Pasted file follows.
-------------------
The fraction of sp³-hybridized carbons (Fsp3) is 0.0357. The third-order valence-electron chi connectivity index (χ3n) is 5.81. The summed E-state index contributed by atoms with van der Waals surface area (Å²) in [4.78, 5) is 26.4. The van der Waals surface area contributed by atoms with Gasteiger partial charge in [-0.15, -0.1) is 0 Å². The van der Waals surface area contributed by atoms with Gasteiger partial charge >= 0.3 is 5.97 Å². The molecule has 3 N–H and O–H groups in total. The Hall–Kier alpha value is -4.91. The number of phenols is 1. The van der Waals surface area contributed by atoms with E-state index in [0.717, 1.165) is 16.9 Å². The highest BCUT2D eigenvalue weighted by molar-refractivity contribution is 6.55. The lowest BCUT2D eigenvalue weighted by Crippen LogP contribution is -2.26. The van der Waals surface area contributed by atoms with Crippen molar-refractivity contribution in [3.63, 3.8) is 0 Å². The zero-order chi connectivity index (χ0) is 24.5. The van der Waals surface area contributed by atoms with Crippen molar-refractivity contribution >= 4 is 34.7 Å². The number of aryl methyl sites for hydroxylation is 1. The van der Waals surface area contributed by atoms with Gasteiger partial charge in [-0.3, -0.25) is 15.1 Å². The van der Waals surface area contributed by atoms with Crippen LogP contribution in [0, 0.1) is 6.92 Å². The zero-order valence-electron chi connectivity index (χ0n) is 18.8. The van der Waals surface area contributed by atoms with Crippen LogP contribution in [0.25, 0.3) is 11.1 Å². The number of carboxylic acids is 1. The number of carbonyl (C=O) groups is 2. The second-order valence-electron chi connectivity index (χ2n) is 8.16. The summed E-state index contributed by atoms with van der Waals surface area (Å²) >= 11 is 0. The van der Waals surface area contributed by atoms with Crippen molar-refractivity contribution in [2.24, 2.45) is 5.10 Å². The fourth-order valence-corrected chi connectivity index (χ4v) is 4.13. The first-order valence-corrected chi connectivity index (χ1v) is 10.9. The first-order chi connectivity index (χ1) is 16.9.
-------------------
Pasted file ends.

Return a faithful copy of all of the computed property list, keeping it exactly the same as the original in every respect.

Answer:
The fraction of sp³-hybridized carbons (Fsp3) is 0.0357. The third-order valence-electron chi connectivity index (χ3n) is 5.81. The summed E-state index contributed by atoms with van der Waals surface area (Å²) in [4.78, 5) is 26.4. The van der Waals surface area contributed by atoms with Gasteiger partial charge in [-0.15, -0.1) is 0 Å². The van der Waals surface area contributed by atoms with Gasteiger partial charge >= 0.3 is 5.97 Å². The molecule has 3 N–H and O–H groups in total. The Hall–Kier alpha value is -4.91. The number of phenols is 1. The van der Waals surface area contributed by atoms with E-state index in [0.717, 1.165) is 16.9 Å². The highest BCUT2D eigenvalue weighted by molar-refractivity contribution is 6.55. The lowest BCUT2D eigenvalue weighted by Crippen LogP contribution is -2.26. The van der Waals surface area contributed by atoms with Crippen molar-refractivity contribution in [3.63, 3.8) is 0 Å². The zero-order chi connectivity index (χ0) is 24.5. The van der Waals surface area contributed by atoms with Crippen molar-refractivity contribution >= 4 is 34.7 Å². The number of aryl methyl sites for hydroxylation is 1. The van der Waals surface area contributed by atoms with Gasteiger partial charge in [-0.3, -0.25) is 15.1 Å². The van der Waals surface area contributed by atoms with Crippen LogP contribution in [0, 0.1) is 6.92 Å². The zero-order valence-electron chi connectivity index (χ0n) is 18.8. The van der Waals surface area contributed by atoms with Crippen LogP contribution in [0.25, 0.3) is 11.1 Å². The number of carboxylic acids is 1. The number of carbonyl (C=O) groups is 2. The second-order valence-electron chi connectivity index (χ2n) is 8.16. The summed E-state index contributed by atoms with van der Waals surface area (Å²) >= 11 is 0. The van der Waals surface area contributed by atoms with Crippen molar-refractivity contribution in [2.24, 2.45) is 5.10 Å². The fourth-order valence-corrected chi connectivity index (χ4v) is 4.13. The first-order valence-corrected chi connectivity index (χ1v) is 10.9. The first-order chi connectivity index (χ1) is 16.9.